The post outlined how coronavirus has stripped our lives bare of the distractions that provide a relief from emotional and psychological challenges.

"[W]e are all adjusting to this new normal and the feelings that come with it.

But here's the good thing (because right now we need to hear good things, right?): Yes, there is isolation and physical distancing, but there doesn't have to be loneliness."

 

Meghan, Duchess of Sussex meets children as she attends the Commonwealth Day Service 2020 in some of her final royal duties. Picture: Chris Jackson/Getty Images
Meghan, Duchess of Sussex meets children as she attends the Commonwealth Day Service 2020 in some of her final royal duties. Picture: Chris Jackson/Getty Images

 

The former royal couple suggest resources for those in need, as well as the suggestion that individuals can themselves becomes resources during these trying times.

They suggest organisations in the UK that need new volunteers now more than ever and have an "open door for you to get the support you need."

There is also a checklist or action plan:

• If you're home and feeling bored, you can digitally train to be a counsellor and HELP someone who really needs your support! What an amazing way to use this time

• If you feel alone, overwhelmed, depressed, or anxious, you can text one of these lines and talk it through.

• If you are in an abusive relationship and now find yourself in isolation with your abuser, these counsellors are there for you. You do not need to suffer in silence.

 

Prince Harry, Duke of Sussex and Meghan, Duchess of Sussex have shared mental health advice on their Instagram account. Picture: Chris Jackson/Getty Images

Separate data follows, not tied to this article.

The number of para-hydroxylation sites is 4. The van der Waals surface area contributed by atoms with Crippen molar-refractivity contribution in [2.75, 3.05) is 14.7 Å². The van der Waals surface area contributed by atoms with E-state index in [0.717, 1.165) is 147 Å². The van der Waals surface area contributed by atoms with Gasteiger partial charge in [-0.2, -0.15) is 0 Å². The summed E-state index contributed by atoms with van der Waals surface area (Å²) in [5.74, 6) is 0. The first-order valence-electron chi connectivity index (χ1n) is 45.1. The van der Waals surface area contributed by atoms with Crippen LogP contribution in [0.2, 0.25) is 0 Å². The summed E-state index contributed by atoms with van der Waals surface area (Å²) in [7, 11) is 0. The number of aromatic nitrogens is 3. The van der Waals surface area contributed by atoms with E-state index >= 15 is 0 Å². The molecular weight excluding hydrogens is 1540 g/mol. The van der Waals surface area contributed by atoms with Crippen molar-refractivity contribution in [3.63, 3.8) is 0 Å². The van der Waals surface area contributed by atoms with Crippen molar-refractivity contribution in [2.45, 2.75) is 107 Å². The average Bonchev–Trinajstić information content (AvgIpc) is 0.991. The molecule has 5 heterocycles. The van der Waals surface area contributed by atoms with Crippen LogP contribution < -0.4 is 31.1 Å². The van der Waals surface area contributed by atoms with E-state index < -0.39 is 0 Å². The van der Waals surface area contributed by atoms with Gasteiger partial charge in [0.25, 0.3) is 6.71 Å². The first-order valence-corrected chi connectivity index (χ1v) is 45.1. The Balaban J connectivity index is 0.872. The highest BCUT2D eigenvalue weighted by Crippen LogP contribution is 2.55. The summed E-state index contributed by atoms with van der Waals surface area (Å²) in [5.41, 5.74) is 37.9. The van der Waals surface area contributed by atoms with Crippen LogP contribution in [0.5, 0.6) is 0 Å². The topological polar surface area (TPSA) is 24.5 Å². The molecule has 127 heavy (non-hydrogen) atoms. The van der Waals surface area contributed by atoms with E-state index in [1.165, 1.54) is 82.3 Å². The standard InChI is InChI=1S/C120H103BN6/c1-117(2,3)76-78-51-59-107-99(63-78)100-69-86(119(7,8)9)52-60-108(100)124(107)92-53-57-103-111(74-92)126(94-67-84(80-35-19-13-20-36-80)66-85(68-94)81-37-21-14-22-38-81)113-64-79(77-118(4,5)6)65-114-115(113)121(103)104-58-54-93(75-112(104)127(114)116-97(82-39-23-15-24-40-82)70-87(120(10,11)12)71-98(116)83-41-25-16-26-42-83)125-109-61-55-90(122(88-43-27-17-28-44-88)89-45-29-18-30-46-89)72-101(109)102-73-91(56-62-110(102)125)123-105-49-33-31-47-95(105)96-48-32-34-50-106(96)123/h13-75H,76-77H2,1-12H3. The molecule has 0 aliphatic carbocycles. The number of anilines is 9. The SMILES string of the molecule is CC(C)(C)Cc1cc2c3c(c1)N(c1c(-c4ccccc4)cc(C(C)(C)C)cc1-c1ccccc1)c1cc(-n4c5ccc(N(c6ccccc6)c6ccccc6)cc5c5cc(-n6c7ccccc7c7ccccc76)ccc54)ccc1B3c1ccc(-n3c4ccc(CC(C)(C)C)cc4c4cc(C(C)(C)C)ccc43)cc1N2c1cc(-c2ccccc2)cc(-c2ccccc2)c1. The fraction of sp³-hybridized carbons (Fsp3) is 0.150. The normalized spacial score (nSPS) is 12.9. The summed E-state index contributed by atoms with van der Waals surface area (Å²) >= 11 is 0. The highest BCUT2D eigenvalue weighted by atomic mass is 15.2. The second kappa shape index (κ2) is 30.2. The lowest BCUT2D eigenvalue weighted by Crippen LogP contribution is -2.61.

Prince Harry, Duke of Sussex and Meghan, Duchess of Sussex have shared mental health advice on their Instagram account. Picture: Chris Jackson/Getty Images

 

"And for those of you who don't feel comfortable texting with a stranger, reach out to your friends, family and colleagues. Phone calls and video conferencing are such a great way to feel more connected - ask if they're okay, tell them how you're (actually) feeling, and use this time to really listen for the answer.

If there is someone you know and are worried about, your text may be the thing that saves their life."

Meghan and Harry have been navigating their own new normal since quitting as members of the royal family and moving to Canada where they are believed to be self-isolating in their Vancouver Island estate.

The Instagram message, which starts with a bright turquoise graphic, was shared with their 11.7 million followers.

The resources mentioned in the post included the British Crisis Textline, and Canadian charity Kids Help Phone, as well as Shout UK, their joint charity venture with Prince William, 37, and Kate Middleton, 38.

Harry and Meghan also went on to share a video of Brother Richard Hendrick, a Capuchin Franciscan living in Ireland, reading his poem Lockdown.

Originally published as Meghan and Harry's coronavirus plan